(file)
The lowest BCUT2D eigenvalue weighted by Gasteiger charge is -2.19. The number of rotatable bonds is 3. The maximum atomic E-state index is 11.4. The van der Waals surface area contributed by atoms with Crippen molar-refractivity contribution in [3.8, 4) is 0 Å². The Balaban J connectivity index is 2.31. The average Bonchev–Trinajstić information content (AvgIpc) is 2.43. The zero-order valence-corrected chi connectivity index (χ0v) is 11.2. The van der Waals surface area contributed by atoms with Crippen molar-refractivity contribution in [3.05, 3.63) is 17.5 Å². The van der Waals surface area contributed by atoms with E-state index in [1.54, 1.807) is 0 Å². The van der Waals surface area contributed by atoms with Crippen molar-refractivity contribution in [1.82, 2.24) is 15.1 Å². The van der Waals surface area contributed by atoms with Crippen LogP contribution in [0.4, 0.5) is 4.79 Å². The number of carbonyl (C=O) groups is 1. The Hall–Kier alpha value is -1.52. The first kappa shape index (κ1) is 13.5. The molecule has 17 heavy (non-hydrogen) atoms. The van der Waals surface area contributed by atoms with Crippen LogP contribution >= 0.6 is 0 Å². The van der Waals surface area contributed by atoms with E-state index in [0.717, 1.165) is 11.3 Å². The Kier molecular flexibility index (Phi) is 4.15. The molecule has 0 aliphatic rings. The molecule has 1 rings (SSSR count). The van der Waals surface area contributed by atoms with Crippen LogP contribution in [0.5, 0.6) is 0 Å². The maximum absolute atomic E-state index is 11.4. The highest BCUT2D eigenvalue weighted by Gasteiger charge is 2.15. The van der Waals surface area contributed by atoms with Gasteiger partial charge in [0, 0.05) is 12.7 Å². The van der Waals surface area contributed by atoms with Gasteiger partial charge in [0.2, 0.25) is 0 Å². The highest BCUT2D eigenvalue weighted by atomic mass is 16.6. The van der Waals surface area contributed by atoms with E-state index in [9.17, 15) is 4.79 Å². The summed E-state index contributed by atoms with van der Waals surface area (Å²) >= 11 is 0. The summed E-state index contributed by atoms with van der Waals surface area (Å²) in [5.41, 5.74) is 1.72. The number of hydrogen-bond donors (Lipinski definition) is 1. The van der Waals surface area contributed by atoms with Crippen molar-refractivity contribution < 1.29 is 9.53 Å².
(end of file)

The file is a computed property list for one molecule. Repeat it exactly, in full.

The lowest BCUT2D eigenvalue weighted by Gasteiger charge is -2.19. The number of rotatable bonds is 3. The maximum atomic E-state index is 11.4. The van der Waals surface area contributed by atoms with Crippen molar-refractivity contribution in [3.8, 4) is 0 Å². The Balaban J connectivity index is 2.31. The average Bonchev–Trinajstić information content (AvgIpc) is 2.43. The zero-order valence-corrected chi connectivity index (χ0v) is 11.2. The van der Waals surface area contributed by atoms with Crippen molar-refractivity contribution in [3.05, 3.63) is 17.5 Å². The van der Waals surface area contributed by atoms with E-state index in [1.54, 1.807) is 0 Å². The van der Waals surface area contributed by atoms with Crippen molar-refractivity contribution in [1.82, 2.24) is 15.1 Å². The van der Waals surface area contributed by atoms with Crippen LogP contribution in [0.4, 0.5) is 4.79 Å². The number of carbonyl (C=O) groups is 1. The Hall–Kier alpha value is -1.52. The first kappa shape index (κ1) is 13.5. The molecule has 17 heavy (non-hydrogen) atoms. The van der Waals surface area contributed by atoms with Crippen LogP contribution >= 0.6 is 0 Å². The van der Waals surface area contributed by atoms with E-state index in [0.717, 1.165) is 11.3 Å². The Kier molecular flexibility index (Phi) is 4.15. The molecule has 0 aliphatic rings. The molecule has 1 rings (SSSR count). The van der Waals surface area contributed by atoms with Crippen LogP contribution in [0.5, 0.6) is 0 Å². The maximum absolute atomic E-state index is 11.4. The highest BCUT2D eigenvalue weighted by Gasteiger charge is 2.15. The van der Waals surface area contributed by atoms with Gasteiger partial charge in [0, 0.05) is 12.7 Å². The van der Waals surface area contributed by atoms with Gasteiger partial charge in [0.2, 0.25) is 0 Å². The highest BCUT2D eigenvalue weighted by atomic mass is 16.6. The van der Waals surface area contributed by atoms with E-state index in [9.17, 15) is 4.79 Å². The summed E-state index contributed by atoms with van der Waals surface area (Å²) >= 11 is 0. The summed E-state index contributed by atoms with van der Waals surface area (Å²) in [5.41, 5.74) is 1.72. The number of hydrogen-bond donors (Lipinski definition) is 1. The van der Waals surface area contributed by atoms with Crippen molar-refractivity contribution < 1.29 is 9.53 Å².